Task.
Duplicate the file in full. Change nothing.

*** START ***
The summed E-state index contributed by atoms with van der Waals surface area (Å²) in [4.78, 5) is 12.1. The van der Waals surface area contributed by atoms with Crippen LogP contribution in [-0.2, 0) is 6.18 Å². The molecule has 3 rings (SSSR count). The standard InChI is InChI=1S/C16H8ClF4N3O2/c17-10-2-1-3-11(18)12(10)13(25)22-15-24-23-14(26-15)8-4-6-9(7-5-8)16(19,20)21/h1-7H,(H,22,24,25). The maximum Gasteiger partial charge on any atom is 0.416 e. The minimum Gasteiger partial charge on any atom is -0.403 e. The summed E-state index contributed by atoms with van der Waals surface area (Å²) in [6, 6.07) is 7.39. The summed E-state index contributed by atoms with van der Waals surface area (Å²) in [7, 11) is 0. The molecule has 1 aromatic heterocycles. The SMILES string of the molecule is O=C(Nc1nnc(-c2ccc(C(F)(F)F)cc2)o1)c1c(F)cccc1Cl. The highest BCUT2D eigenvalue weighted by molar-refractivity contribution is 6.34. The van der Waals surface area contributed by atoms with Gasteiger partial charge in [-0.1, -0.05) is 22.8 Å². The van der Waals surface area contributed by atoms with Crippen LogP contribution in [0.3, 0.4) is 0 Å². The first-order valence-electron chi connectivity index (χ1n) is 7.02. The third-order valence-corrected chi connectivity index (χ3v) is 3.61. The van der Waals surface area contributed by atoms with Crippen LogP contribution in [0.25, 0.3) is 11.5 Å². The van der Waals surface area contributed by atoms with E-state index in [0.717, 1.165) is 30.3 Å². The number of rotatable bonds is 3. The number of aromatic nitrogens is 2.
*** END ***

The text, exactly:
The summed E-state index contributed by atoms with van der Waals surface area (Å²) in [4.78, 5) is 12.1. The van der Waals surface area contributed by atoms with Crippen LogP contribution in [-0.2, 0) is 6.18 Å². The molecule has 3 rings (SSSR count). The standard InChI is InChI=1S/C16H8ClF4N3O2/c17-10-2-1-3-11(18)12(10)13(25)22-15-24-23-14(26-15)8-4-6-9(7-5-8)16(19,20)21/h1-7H,(H,22,24,25). The maximum Gasteiger partial charge on any atom is 0.416 e. The minimum Gasteiger partial charge on any atom is -0.403 e. The summed E-state index contributed by atoms with van der Waals surface area (Å²) in [6, 6.07) is 7.39. The summed E-state index contributed by atoms with van der Waals surface area (Å²) in [7, 11) is 0. The molecule has 1 aromatic heterocycles. The SMILES string of the molecule is O=C(Nc1nnc(-c2ccc(C(F)(F)F)cc2)o1)c1c(F)cccc1Cl. The highest BCUT2D eigenvalue weighted by molar-refractivity contribution is 6.34. The van der Waals surface area contributed by atoms with Gasteiger partial charge in [-0.1, -0.05) is 22.8 Å². The van der Waals surface area contributed by atoms with Crippen LogP contribution in [0.3, 0.4) is 0 Å². The first-order valence-electron chi connectivity index (χ1n) is 7.02. The third-order valence-corrected chi connectivity index (χ3v) is 3.61. The van der Waals surface area contributed by atoms with Crippen LogP contribution in [0.25, 0.3) is 11.5 Å². The van der Waals surface area contributed by atoms with E-state index in [0.717, 1.165) is 30.3 Å². The number of rotatable bonds is 3. The number of aromatic nitrogens is 2.